Born in Halifax in 1890, Percy Shaw grew up as one of fifteen children in Boothtown and attended Boothtown Board School. Being part of such a large family, it was important that Shaw should earn a wage and after leaving school at age 13 he worked in all of the main local industries to be found in Halifax including textiles, engineering and machine tool production. He later joined his father working in a machine tool workshop in Boothtown near the family home.
During the First World War the workshop began to make munitions for the war effort, as well as a special wire needed for making soldiers’ khaki leggings. By 1930, Shaw had begun working as a road contractor, and started his own business which he expanded and began to employ his own workers.
It was at this time that Percy invented reflective road studs. He often drove ‘Doris,’ his 1916 Model T Ford on the stretch of road between Queensbury and Boothtown. The road had a very steep drop at one side which Percy called ‘the death drop.’ The only light on the road at night came from the tram lines which Percy said shone ‘like twin silver ribbons’ and acted like a guide on the road. One foggy night when Percy was driving down the same road, he noticed a cat, sitting on a fence and noticed how its eyes pierced the darkness. The tram lines and the cat’s eyes provided Percy with the idea for reflective road studs.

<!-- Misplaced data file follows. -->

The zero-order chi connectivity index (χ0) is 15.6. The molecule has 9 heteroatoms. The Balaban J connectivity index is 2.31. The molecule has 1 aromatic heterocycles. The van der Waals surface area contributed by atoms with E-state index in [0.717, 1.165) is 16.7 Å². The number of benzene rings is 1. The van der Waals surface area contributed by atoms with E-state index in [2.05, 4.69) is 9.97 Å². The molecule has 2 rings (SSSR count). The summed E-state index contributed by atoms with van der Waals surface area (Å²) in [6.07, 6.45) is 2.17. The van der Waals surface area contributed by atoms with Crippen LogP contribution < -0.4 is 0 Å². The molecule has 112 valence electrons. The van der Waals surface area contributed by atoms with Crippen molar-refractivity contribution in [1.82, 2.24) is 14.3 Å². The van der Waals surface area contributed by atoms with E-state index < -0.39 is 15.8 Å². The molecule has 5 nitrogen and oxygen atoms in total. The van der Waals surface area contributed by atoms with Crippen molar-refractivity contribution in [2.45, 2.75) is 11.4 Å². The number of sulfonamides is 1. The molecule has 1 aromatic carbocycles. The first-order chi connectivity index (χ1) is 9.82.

Finding suitable materials for the new invention was difficult and the crystal glass used in the studs could only be sourced in Czechoslovakia. Percy made several prototypes of the stud and tested them on the road before he was happy with his invention. Percy’s road stud was unique because it had a rubber cushion which collected rainwater and closed like an eyelid over the glass stud when a car tyre ran over it. Thus, the reflective stud was kept clean. He patented his invention as Catseyes in 1934 and founded his company, Reflecting Roadstuds Ltd in 1935.
During the blackouts of the Second World War Catseyes became extremely popular, with orders coming into the small workshop of 40,000 per week. His Catseyes were dubbed ‘the most brilliant invention ever produced in the interests of road safety’. When bigger premises were needed, Percy insisted on staying in the old workshop he had worked in with his father and so the workshop was expanded and built around Percy’s favourite tree which was left to grow through the factory roof.
Despite his success, Percy continued to live in the house he had lived in since he was two. He was awarded the OBE in 1965 and died on the 1st September 1976.